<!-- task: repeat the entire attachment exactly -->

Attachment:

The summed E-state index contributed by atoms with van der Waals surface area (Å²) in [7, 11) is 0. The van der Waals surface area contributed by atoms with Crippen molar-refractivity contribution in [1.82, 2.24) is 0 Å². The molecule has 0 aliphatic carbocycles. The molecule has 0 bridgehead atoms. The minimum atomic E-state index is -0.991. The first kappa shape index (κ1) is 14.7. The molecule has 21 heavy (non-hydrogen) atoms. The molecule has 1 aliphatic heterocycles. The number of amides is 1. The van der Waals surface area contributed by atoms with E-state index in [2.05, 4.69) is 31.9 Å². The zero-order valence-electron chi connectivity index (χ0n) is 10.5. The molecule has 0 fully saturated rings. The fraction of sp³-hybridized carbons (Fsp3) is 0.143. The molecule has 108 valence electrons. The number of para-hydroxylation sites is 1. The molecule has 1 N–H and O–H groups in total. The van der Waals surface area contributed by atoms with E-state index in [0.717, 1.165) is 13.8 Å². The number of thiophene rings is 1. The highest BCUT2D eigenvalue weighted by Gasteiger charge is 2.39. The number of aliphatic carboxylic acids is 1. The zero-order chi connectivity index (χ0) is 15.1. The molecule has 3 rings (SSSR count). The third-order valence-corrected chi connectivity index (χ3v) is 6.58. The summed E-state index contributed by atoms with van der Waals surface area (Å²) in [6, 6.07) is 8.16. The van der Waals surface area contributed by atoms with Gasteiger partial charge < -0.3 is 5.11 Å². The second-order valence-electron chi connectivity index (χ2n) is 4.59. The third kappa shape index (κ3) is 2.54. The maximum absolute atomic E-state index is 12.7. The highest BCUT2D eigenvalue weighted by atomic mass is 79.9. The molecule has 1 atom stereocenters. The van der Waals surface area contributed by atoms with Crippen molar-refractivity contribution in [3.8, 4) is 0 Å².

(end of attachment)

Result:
The summed E-state index contributed by atoms with van der Waals surface area (Å²) in [7, 11) is 0. The van der Waals surface area contributed by atoms with Crippen molar-refractivity contribution in [1.82, 2.24) is 0 Å². The molecule has 0 aliphatic carbocycles. The molecule has 0 bridgehead atoms. The minimum atomic E-state index is -0.991. The first kappa shape index (κ1) is 14.7. The molecule has 21 heavy (non-hydrogen) atoms. The molecule has 1 aliphatic heterocycles. The number of amides is 1. The van der Waals surface area contributed by atoms with E-state index in [2.05, 4.69) is 31.9 Å². The zero-order valence-electron chi connectivity index (χ0n) is 10.5. The molecule has 0 fully saturated rings. The fraction of sp³-hybridized carbons (Fsp3) is 0.143. The molecule has 108 valence electrons. The number of para-hydroxylation sites is 1. The molecule has 1 N–H and O–H groups in total. The van der Waals surface area contributed by atoms with E-state index in [0.717, 1.165) is 13.8 Å². The number of thiophene rings is 1. The highest BCUT2D eigenvalue weighted by Gasteiger charge is 2.39. The number of aliphatic carboxylic acids is 1. The zero-order chi connectivity index (χ0) is 15.1. The molecule has 3 rings (SSSR count). The third-order valence-corrected chi connectivity index (χ3v) is 6.58. The summed E-state index contributed by atoms with van der Waals surface area (Å²) in [6, 6.07) is 8.16. The van der Waals surface area contributed by atoms with Gasteiger partial charge < -0.3 is 5.11 Å². The second-order valence-electron chi connectivity index (χ2n) is 4.59. The third kappa shape index (κ3) is 2.54. The maximum absolute atomic E-state index is 12.7. The highest BCUT2D eigenvalue weighted by atomic mass is 79.9. The molecule has 1 atom stereocenters. The van der Waals surface area contributed by atoms with Crippen molar-refractivity contribution in [3.8, 4) is 0 Å².